• Nevada has prohibited operation of a recreational vessel while any person is hanging onto, or sitting, standing or riding on, a swim platform or a swim ladder that is attached to the vessel as a form of reckless or negligent operation of a vessel. See Nev. Rev. Stat. § 488.400; Nev. Admin. Code § 488.435.
  • Oregon prohibits operating a recreational vessel or having the vessel's engine idle while any person holds onto or occupies any portion of the vessel located aft of the transom, including a step, ladder, platform or deck, in order to ride on that portion of the vessel while the vessel is under way at any speed or to be pulled by the vessel, except when assisting in the docking or departure of the vessel, exiting or entering the vessel, or engaging in law enforcement activities. See Or. Rev. Stat. § 830.362.
  • Pennsylvania prohibits operation of a recreational vessel at any speed with a person or persons sitting, riding, or hanging on a swim platform or swim ladder attached to the vessel, except when launching, retrieving, docking or anchoring the vessel. See 58 Pa. Code § 105.3.

The Coast Guard is initiating this rulemaking to consider options to prevent CO poisoning-related casualties on all recreational vessels, especially existing recreational vessels that are not affected by the 2008 EPA exhaust emission standards or by new technology for marine engines.

IV. Information Requested

In addition to any general information, data, ideas, and comments that the public would like to provide, the Coast Guard requests comments on specific measures outlined below to prevent propeller strike-related and CO poisoning-related casualties. The Coast Guard also seeks specific information regarding certain data and other facts related to these measures, as listed below. Please provide as much quantitative data as possible, including data sources and complete citations.

A. General Questions Regarding Measures To Address Propeller Strike-Related and CO Poisoning-Related Casualties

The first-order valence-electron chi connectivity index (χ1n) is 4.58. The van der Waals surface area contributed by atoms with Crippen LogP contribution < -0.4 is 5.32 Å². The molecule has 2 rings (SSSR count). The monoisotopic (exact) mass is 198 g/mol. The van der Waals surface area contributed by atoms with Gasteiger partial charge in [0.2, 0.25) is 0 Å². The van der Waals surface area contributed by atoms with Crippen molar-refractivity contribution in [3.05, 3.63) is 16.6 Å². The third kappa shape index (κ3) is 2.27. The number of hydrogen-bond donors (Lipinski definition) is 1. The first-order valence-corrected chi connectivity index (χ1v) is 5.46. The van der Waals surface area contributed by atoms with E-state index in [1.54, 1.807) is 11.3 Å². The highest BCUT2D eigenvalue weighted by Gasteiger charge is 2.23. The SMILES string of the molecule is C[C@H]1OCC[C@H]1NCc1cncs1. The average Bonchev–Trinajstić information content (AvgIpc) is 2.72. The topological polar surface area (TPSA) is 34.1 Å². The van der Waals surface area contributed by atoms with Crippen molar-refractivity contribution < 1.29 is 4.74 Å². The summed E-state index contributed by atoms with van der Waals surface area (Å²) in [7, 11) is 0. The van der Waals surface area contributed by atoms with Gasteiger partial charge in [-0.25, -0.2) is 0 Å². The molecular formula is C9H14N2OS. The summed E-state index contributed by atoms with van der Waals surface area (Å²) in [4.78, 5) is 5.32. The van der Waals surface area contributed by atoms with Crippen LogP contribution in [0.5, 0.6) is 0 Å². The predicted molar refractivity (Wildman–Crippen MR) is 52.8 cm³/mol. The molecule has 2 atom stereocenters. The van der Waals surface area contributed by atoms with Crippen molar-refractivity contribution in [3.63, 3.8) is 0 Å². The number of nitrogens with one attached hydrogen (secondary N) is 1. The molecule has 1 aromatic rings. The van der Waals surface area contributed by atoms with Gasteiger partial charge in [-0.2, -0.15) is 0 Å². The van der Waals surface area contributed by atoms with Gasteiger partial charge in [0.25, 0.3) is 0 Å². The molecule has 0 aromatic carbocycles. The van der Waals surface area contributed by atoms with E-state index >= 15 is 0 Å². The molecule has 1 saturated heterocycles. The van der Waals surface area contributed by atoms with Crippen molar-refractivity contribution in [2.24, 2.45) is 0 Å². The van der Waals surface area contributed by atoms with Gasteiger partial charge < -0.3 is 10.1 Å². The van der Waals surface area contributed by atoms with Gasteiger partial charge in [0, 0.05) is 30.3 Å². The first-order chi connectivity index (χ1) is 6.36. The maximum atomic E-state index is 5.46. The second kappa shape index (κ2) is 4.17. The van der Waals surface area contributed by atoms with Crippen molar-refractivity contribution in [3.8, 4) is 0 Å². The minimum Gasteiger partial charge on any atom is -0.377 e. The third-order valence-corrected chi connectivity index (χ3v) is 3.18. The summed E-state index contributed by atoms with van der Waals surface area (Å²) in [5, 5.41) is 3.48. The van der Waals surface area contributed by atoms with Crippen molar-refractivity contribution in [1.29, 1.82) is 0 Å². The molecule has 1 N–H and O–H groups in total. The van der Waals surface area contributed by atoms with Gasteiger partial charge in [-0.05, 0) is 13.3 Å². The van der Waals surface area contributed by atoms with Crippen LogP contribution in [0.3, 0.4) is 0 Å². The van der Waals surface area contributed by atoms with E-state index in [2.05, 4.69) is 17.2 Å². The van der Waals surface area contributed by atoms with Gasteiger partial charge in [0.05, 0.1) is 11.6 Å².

When responding to the general questions below, please provide quantitative data on costs, benefits, and other relevant information, specifying sources of information and citations.

1. Recreational boating accidents can cause a variety of negative impacts, including loss of life, injuries, and property damage. What sources of data or information exist detailing benefits or avoided damages which may result from the use of measures to avoid propeller strike-related and CO poisoning-related casualties?

2. What vessel types should be considered for mandatory measures to reduce or eliminate propeller strike-related and CO poisoning-related casualties (e.g., all motorized vessels, motorized vessels with certain engine configurations, certain types of motorized vessels (e.g., houseboats)?

3. Some vessels have measures already installed to reduce or eliminate propeller strike-related and CO poisoning-related casualties. What data exists to estimate the percentage of recreational vessels that have measures to reduce or eliminate propeller strike-related and CO poisoning-related casualties?

4. How many and what types of recreational vessels or engines do not have measures to reduce or eliminate propeller strike-related and CO poisoning-related casualties?

5. What is the average amount of time it would take for a vessel operator to use each measure to reduce or eliminate propeller strike-related and CO poisoning-related casualties?

6. How would operators and passengers be impacted by the number of times each measure to reduce or eliminate propeller strike-related and CO poisoning-related casualties is used by the vessel operator? How should the Coast Guard consider the potential “hassle factor” associated with using each measure to reduce or eliminate propeller strike-related and CO poisoning-related casualties?

7. If a vessel or engine currently does not have any measures to reduce or eliminate propeller strike-related and CO poisoning-related casualties installed, what are the installation costs, separated out into parts and labor categories, for each such measure?

8. What is the average lifespan of each measure used to reduce or eliminate propeller strike-related and CO poisoning-related casualties?

9. What are the associated maintenance and replacement costs of Start Printed Page 53368each measure used to reduce or eliminate propeller strike-related and CO poisoning-related casualties?

10. What is the recommended replacement schedule of each measure used to reduce or eliminate propeller strike-related and CO poisoning-related casualties? How often are pieces of equipment replaced? What is the average cost of replacement per piece of equipment? What is the average cost of purchasing any required spare equipment?

11. How would individual measures change boater preference for different measures used to reduce or eliminate propeller strike-related and CO poisoning-related casualties? Would boaters choose more expensive systems over standard systems? If so, why?

12. What is the risk of unintended activations of each measure used to reduce or eliminate propeller strike-related and CO poisoning-related casualties? What is the current estimated rate of unintended activations? What are the impacts of unintended activations? Are there any injuries or fatalities associated with unintended activations?